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6 of The Best Podcast Episodes for Kathryn Edin. A collection of podcasts episodes with or about Kathryn Edin, often where they are interviewed.

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6 of The Best Podcast Episodes for Kathryn Edin. A collection of podcasts episodes with or about Kathryn Edin, often where they are interviewed.

Updated daily with the latest episodes

Rural Poverty with Kathryn Edin and Luke Shaefer

Rural Matters
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This episode is the first of our timely four-part series on rural poverty and issues impacting the 2020 elections presented this month in collaboration with the Robert Wood Johnson Foundation, Michelle chats with Kathryn Edin and Luke Shaefer of the University of Michigan’s Poverty Solutions, an interdisciplinary initiative that seeks to partner communities and policymakers to find new ways to prevent and alleviate poverty.  Edin and Shaefer are authors of the landmark book, $2 a Day: The Art of Living on Virtually Nothing in America, which was listed as one of The New York Times 100 Notable Books of 2015. Edin, one of the nation’s leading poverty researchers, describes how stunning it was to take a deep dive into interviewing entire rural communities to find out more about the social determinants of persistent poverty. Edin notes that, in several disadvantaged counties, including those in Marion County, South Carolina and LeFlore County, Mississippi, were comprised of a majority black population whose institutions are controlled by the minority white population. In those counties, she notes, there is virtually no institutional sharing, which perpetuates segregation. In addition, Edin says, in another county, she heard a consistent refrain from local residents:  “There’s nothing to do here except drug.”  Shaefer, Hermann and Amalie Kohn Professor of Social Justice and Social Policy at the Gerald R. Ford School of Public Policy and a Professor of Social Work at the University of Michigan, says that, for persistent poverty to be prevented and alleviated, we need to address inequitable situations in which emergency relief administered after natural disasters disarmingly favor those who have clear title to property, which is an integral, historical component of persistent poverty. Shaefer also describes how Poverty Solutions is bringing students into meaningful conversations about poverty through university courses and events and, most notably, through embedding them in communities of deep disadvantage to gain a real world perspective on this issue.  This episode is sponsored by Community Hospital Corporation, www.communityhspitalcorp.com; Rural Medical Education Collaborative. ruralhealthcme.com; and the Robert Wood Johnson Foundation, www.rwjf.org.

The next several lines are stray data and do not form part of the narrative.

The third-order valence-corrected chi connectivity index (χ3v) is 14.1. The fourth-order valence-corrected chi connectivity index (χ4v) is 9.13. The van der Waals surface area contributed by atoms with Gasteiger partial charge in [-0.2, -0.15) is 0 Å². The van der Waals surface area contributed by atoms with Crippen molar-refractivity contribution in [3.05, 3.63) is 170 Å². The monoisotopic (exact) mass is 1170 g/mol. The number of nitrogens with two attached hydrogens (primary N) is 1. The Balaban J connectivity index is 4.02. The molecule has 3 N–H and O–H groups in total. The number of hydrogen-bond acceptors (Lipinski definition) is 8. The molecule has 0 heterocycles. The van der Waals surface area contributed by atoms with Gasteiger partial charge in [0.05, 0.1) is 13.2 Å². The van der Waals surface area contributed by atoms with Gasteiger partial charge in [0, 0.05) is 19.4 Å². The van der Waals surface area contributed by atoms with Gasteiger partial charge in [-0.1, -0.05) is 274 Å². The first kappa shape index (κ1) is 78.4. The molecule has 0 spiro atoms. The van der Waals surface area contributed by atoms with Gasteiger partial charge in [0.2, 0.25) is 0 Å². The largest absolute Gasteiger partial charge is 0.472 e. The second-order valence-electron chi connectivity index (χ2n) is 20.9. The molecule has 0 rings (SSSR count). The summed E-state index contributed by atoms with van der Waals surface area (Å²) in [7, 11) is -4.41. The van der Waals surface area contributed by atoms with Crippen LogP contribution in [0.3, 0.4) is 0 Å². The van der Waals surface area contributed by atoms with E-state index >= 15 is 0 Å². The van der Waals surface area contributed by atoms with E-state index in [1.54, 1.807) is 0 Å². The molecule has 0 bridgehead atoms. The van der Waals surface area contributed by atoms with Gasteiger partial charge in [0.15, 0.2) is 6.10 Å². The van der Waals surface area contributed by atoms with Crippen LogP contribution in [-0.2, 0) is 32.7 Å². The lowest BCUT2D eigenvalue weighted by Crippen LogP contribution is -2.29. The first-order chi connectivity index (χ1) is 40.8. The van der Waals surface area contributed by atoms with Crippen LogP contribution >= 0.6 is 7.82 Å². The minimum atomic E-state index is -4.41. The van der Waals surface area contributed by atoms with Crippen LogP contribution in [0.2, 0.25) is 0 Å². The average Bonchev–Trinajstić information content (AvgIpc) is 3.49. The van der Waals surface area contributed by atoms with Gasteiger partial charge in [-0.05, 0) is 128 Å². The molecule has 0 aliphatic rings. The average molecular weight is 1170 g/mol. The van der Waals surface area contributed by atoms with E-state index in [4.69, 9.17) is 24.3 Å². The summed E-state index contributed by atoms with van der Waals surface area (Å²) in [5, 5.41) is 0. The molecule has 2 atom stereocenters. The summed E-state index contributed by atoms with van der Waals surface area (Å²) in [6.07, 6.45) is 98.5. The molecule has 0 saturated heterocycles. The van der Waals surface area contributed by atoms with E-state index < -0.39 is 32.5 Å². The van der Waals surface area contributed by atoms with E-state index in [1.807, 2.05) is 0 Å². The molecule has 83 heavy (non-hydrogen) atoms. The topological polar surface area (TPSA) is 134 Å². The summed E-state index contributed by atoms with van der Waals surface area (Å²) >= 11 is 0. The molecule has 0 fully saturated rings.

Jun 10 2020

44mins

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The End of Welfare: Kathryn Edin (Rebroadcast)

Future Hindsight
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The end of welfare

Welfare ceased being guaranteed after reform in 1996. Although the safety net for the working class was strengthened through tax credits, the safety net for those who are jobless disappeared. In its current state, the welfare system is overwhelming and underfunded. States are given block grants that they can spend at their discretion. For example, Louisiana spends its money on anti-abortion clinics. As a result, over the course of a year, about 3.5 million children live in households with virtually no cash income for at least 3 months.

Cash is king

Cash has the ultimate function: it can be used to pay rent, utilities, food, school supplies, and more. Although food stamps (SNAP) and Medicaid help needy families, these cashless forms of assistance cannot address other necessities in life. Access to cash can be pivotal to keeping a job – to fill your car with gas so you can go to work – or a roof over your head while you look for a new job after being downsized.

The poor are true Americans

America’s poor are the very embodiment of American ideals. Living in poverty is incredibly complex, a daily challenge to which the poor rise. They take pride in their work and find purpose at the workplace. They are hard-working, resourceful, and enterprising. Poor families spend their money wisely to keep their children fed and sheltered, and they stretch every dollar to make ends meet.

Find out more: